What we learn from the Mahatma is how dialogues can be powerful strategies for not only individual transformation and but also social transformation. When we are engaged in genuine dialogue, we are learning from each other with humility. So from the Gandhian principles of truth, nonviolence, love, compassion and justice, we learn to enter into dialogues that mutually enriching leading to enhancement of our personhood, engaging with each other at the deepest level, overcome the possible divisions that exist between those who are in conflict which distinguishes between ‘us’ vs ‘them’.
Munazah, I think we should encourage people to delve further into how the life and message of Mahatma Gandhi encourages genuine dialogues and the way to love and peace.
To conclude, in this world that is hungering for nonviolent settlement of disputes, we firmly believe that deep, heart-to-heart dialogues draw conflicting parties towards a safe space of conversation and realization that confrontation is no answer; instead, expressions of love and compassion are the only panacea to solve any disputes. We believe that it is only through heart-to-heart dialogues we can promote loving-kindness in the world. We also feel that the first step to practice deep and genuine dialogues has to start at the individual level and then at the family level. Only then we can go on to engage in dialogues at institutional levels, in communities, and finally at the global level.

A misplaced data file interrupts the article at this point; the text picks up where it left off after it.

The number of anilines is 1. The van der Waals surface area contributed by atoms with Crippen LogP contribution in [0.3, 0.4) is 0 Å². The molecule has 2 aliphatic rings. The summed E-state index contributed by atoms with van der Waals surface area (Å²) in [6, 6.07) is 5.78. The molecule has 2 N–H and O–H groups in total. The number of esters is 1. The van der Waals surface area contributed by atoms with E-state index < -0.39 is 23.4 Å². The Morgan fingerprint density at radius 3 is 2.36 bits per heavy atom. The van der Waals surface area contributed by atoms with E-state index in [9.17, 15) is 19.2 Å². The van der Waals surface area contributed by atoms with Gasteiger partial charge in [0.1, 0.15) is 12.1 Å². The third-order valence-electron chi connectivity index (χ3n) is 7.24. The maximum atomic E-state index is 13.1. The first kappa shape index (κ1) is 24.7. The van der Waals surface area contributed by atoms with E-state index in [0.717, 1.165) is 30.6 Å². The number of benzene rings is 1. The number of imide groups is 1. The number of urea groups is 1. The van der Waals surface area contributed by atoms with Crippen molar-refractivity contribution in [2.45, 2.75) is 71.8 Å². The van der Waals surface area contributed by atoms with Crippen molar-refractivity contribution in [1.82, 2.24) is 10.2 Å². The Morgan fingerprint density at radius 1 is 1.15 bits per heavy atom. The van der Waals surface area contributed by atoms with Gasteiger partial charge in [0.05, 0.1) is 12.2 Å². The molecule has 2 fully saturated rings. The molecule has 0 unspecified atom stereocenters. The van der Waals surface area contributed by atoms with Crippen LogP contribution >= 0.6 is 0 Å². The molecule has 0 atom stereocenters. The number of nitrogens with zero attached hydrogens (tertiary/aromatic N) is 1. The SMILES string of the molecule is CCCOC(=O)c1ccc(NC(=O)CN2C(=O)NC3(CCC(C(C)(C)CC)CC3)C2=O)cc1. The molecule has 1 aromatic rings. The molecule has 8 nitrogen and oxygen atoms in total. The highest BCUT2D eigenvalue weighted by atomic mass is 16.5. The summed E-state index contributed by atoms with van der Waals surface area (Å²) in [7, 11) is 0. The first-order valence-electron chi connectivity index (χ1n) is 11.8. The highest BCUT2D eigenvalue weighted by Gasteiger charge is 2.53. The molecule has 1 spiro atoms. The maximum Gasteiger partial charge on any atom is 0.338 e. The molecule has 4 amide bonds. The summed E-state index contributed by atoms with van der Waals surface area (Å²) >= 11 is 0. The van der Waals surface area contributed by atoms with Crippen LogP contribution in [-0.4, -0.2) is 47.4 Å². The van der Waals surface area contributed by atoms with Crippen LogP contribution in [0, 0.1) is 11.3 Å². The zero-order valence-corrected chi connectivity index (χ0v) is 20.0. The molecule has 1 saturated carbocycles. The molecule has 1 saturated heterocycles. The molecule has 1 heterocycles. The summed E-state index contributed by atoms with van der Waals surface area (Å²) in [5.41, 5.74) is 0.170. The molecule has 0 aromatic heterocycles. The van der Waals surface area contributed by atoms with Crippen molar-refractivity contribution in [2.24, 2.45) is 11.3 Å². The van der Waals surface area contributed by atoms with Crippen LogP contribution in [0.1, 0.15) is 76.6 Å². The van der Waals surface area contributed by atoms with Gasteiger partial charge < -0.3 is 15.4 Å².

To conclude, let us share this apt quote of Bapu which can be the central pillar of all dialogues:
Having flung aside the sword, there is nothing except the cup of love which I can offer to those who oppose me. It is by offering that cup that I except to draw them close to me. I cannot think of permanent enmity between man and man, and believing as I do in the theory of rebirth, I live in the hope that, if not in this birth, in some other birth, I shall be able to hug all humanity in friendly embrace. (Young India, 2-4-1931)
(Vedabhyas Kundu is Programme Officer, Gandhi Smriti and DarshanSamiti, New Delhi)
(Munazah Shah is a broadcast journalist. She has keen interest and researching on Gandhian nonviolent communication)